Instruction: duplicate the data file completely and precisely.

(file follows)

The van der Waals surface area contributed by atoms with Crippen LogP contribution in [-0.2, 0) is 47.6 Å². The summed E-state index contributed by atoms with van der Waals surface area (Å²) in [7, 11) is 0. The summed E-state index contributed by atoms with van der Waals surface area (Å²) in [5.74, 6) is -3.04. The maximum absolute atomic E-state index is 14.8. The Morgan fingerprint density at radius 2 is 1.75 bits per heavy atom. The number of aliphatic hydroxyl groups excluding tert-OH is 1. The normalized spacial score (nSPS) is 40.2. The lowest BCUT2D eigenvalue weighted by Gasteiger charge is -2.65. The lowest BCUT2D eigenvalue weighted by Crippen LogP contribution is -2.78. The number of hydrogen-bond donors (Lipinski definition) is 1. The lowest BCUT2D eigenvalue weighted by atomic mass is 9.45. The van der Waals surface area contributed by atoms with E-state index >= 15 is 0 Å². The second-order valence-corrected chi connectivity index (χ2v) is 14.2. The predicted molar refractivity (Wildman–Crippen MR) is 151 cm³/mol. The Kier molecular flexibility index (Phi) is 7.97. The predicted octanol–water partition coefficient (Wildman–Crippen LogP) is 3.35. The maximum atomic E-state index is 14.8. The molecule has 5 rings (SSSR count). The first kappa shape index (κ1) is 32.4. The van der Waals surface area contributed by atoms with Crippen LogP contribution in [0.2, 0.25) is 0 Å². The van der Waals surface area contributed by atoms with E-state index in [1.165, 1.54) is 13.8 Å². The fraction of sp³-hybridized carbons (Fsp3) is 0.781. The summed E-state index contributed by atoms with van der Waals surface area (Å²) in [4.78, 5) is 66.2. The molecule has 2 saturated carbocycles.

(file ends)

The van der Waals surface area contributed by atoms with Crippen LogP contribution in [-0.2, 0) is 47.6 Å². The summed E-state index contributed by atoms with van der Waals surface area (Å²) in [7, 11) is 0. The summed E-state index contributed by atoms with van der Waals surface area (Å²) in [5.74, 6) is -3.04. The maximum absolute atomic E-state index is 14.8. The Morgan fingerprint density at radius 2 is 1.75 bits per heavy atom. The number of aliphatic hydroxyl groups excluding tert-OH is 1. The normalized spacial score (nSPS) is 40.2. The lowest BCUT2D eigenvalue weighted by Gasteiger charge is -2.65. The lowest BCUT2D eigenvalue weighted by Crippen LogP contribution is -2.78. The number of hydrogen-bond donors (Lipinski definition) is 1. The lowest BCUT2D eigenvalue weighted by atomic mass is 9.45. The van der Waals surface area contributed by atoms with E-state index >= 15 is 0 Å². The second-order valence-corrected chi connectivity index (χ2v) is 14.2. The predicted molar refractivity (Wildman–Crippen MR) is 151 cm³/mol. The Kier molecular flexibility index (Phi) is 7.97. The predicted octanol–water partition coefficient (Wildman–Crippen LogP) is 3.35. The maximum atomic E-state index is 14.8. The molecule has 5 rings (SSSR count). The first kappa shape index (κ1) is 32.4. The van der Waals surface area contributed by atoms with Crippen LogP contribution in [0.2, 0.25) is 0 Å². The van der Waals surface area contributed by atoms with E-state index in [1.165, 1.54) is 13.8 Å². The fraction of sp³-hybridized carbons (Fsp3) is 0.781. The summed E-state index contributed by atoms with van der Waals surface area (Å²) in [4.78, 5) is 66.2. The molecule has 2 saturated carbocycles.